According to a recent report from The Wall Street Journal, Amazon is in discussions to introduce an ad-supported tier for its popular streaming service, Prime Video. While the talks are still in the early stages, they have been taking place over the course of the past few weeks.
Currently, Prime Video is available either as part of the $14.99 per month Prime membership or as a standalone subscription for $8.99 per month with users also having the option to add on additional ad-free subscriptions to services like Max, Paramount Plus, and Showtime through Prime Video Channels.
Exploring different strategies
Amazon is reportedly evaluating different strategies for implementing ads within Prime Video. One potential approach is to increase the number of ads shown to existing Prime subscribers while offering the choice to pay more for an ad-free experience along with other added features.
The ad breaks are expected to be brief, but it remains unknown how they will compare to the three to four minutes of ads per hour promised by Max, or the potential cost of the ad-supported tier — for now, Amazon has chosen not to comment on the matter.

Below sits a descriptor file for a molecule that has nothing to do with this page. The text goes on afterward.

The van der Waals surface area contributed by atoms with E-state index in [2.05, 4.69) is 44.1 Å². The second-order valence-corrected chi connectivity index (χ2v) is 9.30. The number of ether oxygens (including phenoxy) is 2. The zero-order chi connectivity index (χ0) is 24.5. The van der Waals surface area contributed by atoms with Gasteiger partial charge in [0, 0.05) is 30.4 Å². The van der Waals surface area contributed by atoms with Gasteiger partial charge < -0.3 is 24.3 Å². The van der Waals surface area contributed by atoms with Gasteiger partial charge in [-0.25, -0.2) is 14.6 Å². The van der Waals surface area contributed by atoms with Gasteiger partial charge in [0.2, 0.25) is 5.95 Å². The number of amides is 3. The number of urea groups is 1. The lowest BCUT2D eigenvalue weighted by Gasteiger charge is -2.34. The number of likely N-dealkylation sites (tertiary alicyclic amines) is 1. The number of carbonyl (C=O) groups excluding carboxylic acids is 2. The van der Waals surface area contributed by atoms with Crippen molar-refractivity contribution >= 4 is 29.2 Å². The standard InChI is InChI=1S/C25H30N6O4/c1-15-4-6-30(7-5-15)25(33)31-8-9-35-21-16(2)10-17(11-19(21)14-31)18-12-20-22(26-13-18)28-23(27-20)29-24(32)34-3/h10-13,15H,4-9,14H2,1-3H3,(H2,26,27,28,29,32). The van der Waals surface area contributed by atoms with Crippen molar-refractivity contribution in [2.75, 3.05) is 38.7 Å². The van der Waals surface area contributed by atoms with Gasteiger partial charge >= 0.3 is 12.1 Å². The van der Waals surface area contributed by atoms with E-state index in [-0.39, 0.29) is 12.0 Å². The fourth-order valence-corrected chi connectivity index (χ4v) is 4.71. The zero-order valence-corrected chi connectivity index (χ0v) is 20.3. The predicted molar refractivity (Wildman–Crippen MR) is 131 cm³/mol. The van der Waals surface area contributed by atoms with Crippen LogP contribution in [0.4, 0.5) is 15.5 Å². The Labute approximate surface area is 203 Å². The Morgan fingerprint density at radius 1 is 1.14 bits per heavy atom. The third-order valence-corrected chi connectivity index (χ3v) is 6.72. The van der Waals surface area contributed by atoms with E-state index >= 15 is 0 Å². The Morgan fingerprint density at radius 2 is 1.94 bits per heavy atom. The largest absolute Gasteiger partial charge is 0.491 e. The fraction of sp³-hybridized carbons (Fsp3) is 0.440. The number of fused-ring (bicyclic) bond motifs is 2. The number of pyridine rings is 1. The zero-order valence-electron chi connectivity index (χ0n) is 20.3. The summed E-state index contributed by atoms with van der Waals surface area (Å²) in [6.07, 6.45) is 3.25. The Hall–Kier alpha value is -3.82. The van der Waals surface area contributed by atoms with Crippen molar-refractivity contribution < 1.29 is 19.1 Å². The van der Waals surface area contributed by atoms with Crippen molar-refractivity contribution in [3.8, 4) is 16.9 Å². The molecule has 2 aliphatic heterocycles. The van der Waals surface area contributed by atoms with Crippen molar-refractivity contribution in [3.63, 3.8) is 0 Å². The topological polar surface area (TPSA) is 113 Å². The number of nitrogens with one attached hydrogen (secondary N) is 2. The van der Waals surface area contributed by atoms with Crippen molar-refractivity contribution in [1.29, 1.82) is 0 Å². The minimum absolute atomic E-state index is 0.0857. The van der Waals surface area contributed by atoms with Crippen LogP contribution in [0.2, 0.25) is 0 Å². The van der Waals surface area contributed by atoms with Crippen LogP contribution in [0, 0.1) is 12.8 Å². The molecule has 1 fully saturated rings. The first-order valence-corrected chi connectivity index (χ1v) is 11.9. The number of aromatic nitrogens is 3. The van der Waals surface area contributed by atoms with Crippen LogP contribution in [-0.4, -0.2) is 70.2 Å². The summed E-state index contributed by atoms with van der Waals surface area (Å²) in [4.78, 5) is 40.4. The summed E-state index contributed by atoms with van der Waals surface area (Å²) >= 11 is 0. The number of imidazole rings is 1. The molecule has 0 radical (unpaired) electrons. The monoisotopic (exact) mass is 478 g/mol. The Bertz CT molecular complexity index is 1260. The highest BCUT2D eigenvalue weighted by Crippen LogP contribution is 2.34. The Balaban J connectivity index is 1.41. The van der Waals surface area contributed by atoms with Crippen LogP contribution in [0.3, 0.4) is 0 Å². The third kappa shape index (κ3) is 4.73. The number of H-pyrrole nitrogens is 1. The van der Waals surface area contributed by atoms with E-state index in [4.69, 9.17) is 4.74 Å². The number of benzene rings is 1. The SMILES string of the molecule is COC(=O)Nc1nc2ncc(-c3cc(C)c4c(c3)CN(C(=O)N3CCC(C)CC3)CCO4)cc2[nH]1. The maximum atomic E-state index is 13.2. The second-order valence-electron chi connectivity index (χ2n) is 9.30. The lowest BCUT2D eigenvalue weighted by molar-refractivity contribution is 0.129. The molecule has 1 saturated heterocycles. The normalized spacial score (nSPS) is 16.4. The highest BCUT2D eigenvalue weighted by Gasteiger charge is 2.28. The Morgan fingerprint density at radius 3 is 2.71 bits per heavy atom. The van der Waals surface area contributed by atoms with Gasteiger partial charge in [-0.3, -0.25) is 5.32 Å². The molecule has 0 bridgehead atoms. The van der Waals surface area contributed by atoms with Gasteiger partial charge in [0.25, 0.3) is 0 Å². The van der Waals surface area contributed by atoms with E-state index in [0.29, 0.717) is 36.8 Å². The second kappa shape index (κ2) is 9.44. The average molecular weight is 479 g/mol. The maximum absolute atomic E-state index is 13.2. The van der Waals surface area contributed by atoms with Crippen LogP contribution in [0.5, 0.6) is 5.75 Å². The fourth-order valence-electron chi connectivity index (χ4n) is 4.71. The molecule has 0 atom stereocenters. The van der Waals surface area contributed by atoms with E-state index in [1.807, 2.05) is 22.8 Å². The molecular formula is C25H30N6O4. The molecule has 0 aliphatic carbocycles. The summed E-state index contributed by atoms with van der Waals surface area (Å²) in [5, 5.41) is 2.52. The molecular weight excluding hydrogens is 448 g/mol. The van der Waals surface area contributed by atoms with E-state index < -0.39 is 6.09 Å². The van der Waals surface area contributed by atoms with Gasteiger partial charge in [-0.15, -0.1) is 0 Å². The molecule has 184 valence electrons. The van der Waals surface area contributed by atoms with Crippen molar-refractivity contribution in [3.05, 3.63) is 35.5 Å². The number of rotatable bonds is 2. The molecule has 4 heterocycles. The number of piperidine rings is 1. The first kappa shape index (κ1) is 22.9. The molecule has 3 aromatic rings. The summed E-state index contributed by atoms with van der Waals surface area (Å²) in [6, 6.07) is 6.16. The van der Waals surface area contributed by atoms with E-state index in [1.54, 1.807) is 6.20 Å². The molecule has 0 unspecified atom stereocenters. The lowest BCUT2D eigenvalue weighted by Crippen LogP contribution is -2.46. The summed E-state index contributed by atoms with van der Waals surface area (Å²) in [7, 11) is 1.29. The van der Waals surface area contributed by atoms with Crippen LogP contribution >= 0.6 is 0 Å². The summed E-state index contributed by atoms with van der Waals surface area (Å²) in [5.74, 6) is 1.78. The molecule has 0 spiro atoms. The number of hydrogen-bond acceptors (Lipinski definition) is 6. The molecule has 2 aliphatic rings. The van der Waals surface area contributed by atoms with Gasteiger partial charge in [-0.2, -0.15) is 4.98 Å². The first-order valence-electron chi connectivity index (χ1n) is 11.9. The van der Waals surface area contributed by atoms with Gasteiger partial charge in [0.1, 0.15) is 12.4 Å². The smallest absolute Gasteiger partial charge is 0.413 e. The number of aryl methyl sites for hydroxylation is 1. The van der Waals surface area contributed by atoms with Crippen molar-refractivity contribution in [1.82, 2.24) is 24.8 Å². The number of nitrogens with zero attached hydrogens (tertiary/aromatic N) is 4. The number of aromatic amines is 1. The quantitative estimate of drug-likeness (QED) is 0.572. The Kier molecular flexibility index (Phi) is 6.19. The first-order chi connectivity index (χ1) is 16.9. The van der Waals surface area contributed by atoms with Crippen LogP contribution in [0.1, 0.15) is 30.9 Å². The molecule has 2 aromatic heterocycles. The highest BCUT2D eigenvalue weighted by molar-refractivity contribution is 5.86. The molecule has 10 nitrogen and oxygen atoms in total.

Introducing an ad-supported tier for Prime Video aligns with Amazon’s expanding presence in the advertising industry (which yielded $9.5 billion in revenue according to its most recent earnings report). Additionally, Amazon is focusing on strengthening Freevee, its free ad-supported streaming TV (FAST) service, by incorporating content from Prime Video.
Titles like “The Summer I Turned Pretty” and “A League of Their Own” will be included. In the face of economic uncertainties, an ad-supported tier could be a means for Amazon to generate additional revenue.
Alongside the potential ad-supported tier, Amazon is reportedly engaged in discussions with Warner Bros. Discovery and Paramount to offer ad-supported versions of Max and Paramount Plus respectively through Prime Video Channels.
There are also talks of Amazon bidding for the streaming rights to National Basketball Association games, which will expire in 2025 — such moves would enhance Amazon’s sports streaming offerings, which currently include Thursday Night Football.